Embraer has officially launched a Passenger to Freighter conversion program for the first generation of E190 and E195 jets, it announced on March 7. This confirms its announcement at last November’s Dubai Airshow that it would make a decision before the middle of this year. In a media statement, Embraer says that these E-Jets freighters are designed to meet the changing demands of e-commerce and modern trade that require fast deliveries and decentralized operations.
“Perfectly positioned to fill the gap in the freighter market between turboprops and larger narrowbody jets, our P2F E-Jet conversion hits the market as the demand for airfreight continues to take off, and as e-commerce and trade, in general, undergoes a global structural transformation,” said Arjan Meijer, President and CEO Embraer Commercial Aviation. Last December, Meijer gave a sneak preview of the freighter.
Embraer goes on to say that the freighter conversion is available for all pre-owned E190 and E195 aircraft, with entry into service expected in early 2024. Embraer sees a market for this freighter size of approximately 700 aircraft over 20 years. This initiative comes as Embraer addresses three major opportunities:
- Current small narrowbody freighter airframes are aged, inefficient, highly polluting, and well within their retirement window;
- The ongoing transformation of the intersection between commerce, trade, and logistics, has led to unprecedented demand for airfreight across the board, and more so for same-day deliveries and decentralized operations; the perfect mission for E-Jet sized freighters;
- The earlier E-Jets that entered service around 10-15 years ago are now emerging from long-term leases and beginning their replacement cycle, continuing over the coming decade. The full cargo conversion will extend the life of the most mature E-Jets by another 10 to 15 years, and encourage their replacement with more efficient, more sustainable, and quieter aircraft.
Embraer believes its E-Jet P2F conversions will deliver “head-turning performance and economics”. They claim an E-Jet Freighter will have over 50% more volume capacity, three times the range of large cargo turboprops, and up to 30% lower operating costs than narrowbodies.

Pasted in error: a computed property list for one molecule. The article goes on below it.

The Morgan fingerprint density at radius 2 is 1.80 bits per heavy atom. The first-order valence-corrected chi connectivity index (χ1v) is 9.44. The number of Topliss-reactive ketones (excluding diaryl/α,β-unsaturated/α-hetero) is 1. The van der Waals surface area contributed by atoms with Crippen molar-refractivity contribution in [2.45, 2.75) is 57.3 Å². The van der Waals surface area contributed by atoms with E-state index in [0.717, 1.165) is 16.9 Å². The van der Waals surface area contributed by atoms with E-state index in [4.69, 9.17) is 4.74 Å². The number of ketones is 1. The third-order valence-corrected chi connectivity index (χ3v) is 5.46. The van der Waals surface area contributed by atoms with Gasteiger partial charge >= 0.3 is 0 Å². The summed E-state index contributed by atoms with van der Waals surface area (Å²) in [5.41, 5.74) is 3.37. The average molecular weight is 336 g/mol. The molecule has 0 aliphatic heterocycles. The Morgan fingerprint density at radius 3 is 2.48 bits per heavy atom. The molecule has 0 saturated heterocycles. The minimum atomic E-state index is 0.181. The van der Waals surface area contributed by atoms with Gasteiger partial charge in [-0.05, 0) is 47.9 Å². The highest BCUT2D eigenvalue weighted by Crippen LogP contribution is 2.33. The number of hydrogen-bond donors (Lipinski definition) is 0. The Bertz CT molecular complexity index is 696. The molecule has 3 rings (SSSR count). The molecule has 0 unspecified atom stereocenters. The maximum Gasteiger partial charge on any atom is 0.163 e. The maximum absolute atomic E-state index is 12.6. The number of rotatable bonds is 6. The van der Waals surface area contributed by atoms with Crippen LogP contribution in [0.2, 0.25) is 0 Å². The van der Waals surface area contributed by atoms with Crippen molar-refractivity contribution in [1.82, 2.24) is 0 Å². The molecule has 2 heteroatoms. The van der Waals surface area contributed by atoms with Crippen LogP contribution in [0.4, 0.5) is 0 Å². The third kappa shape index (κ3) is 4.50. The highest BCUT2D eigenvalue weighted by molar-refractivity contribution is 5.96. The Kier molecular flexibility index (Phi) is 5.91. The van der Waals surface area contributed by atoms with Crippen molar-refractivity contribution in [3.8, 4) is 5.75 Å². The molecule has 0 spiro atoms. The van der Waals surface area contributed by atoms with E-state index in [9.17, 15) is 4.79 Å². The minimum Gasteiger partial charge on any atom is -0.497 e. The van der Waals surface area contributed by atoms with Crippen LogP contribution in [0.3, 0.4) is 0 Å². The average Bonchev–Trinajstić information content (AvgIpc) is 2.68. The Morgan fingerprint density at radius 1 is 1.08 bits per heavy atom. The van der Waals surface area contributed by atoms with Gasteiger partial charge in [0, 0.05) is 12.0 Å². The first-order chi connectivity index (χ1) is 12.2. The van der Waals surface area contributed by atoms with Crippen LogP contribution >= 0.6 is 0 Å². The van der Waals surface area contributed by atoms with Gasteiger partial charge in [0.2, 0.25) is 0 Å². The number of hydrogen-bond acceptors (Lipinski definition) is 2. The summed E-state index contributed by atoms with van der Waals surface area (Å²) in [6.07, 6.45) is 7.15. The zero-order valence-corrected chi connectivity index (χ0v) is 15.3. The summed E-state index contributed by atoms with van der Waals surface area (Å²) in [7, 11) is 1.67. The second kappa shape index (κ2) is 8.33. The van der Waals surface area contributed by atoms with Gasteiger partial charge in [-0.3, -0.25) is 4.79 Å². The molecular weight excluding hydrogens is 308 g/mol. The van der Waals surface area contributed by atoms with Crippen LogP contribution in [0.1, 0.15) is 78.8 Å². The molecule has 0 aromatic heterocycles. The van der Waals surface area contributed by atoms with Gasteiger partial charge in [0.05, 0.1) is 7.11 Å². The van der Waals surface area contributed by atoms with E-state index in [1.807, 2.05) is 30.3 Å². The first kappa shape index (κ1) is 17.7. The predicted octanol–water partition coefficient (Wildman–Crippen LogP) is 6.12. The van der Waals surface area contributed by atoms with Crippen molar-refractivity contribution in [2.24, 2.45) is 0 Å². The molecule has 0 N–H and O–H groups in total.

“The E-Jet air freighters will provide fast, reliable, and cost-effective service to freight forwarders, extend the revenue earning life of E-Jets, support E-Jets’ asset values and create a strong business case encouraging the replacement of earlier aircraft with modern, more efficient, passenger aircraft,” said Johann Bordais, President & CEO, Embraer Services and Support. “With more than 1,600 E-Jets delivered globally, customers of this new freighter segment will benefit from well established, mature, global services network, in addition to a comprehensive portfolio of products ready to support their operation from day one.”
Conversions are done in-house in Brazil
The conversion will be performed at Embraer’s facilities in Brazil and includes main deck front cargo door; cargo handling system; floor reinforcement; Rigid Cargo Barrier (RCB) – 9G Barrier with access door; cargo smoke detection system, including class “E” extinguishers in upper cargo compartment; Air Management System changes (cooling, pressurization, etc); interior removal and provisions for hazardous material transportation. The E190F can handle a payload of 23,600lb (10,700kg) while the E195F a payload of 27,100 lb (12,300 kg)
The idea proposed is timely for Embraer. There is an overhang with newish E-jets and the newer E2s available. The E2 has been selling slower compared to the competition. This is not because the E2 is a less compelling offering – rather the competition is frequently packaged by Airbus in such a way to stymie primarily Boeing and the Embraer with A321neo/A220 deals. This has proven to be a highly effective maneuver.
Therefore the idea of offering E190/195 operators a second life is smart. The more E190/195s are converted the more operators will opt for the newer E2. Moreover, the sharply spiking fuel price makes the E2 more attractive and the “E1” version a geat light freighter solution. Lessors owning “E1s” should grab at the conversion to ensure a longer revenue tail from their assets. The solution is not only well-tailored for e-commerce, but it is also a great mail solution.
Co-Founder AirInsight. My previous life includes stints at Shell South Africa, CIC Research, and PA Consulting. Got bitten by the aviation bug and ended up an Avgeek. Then the data bug got me, making me a curious Avgeek seeking data-driven logic. Also, I appreciate conversations with smart people from whom I learn so much. Summary: I am very fortunate to work with and converse with great people.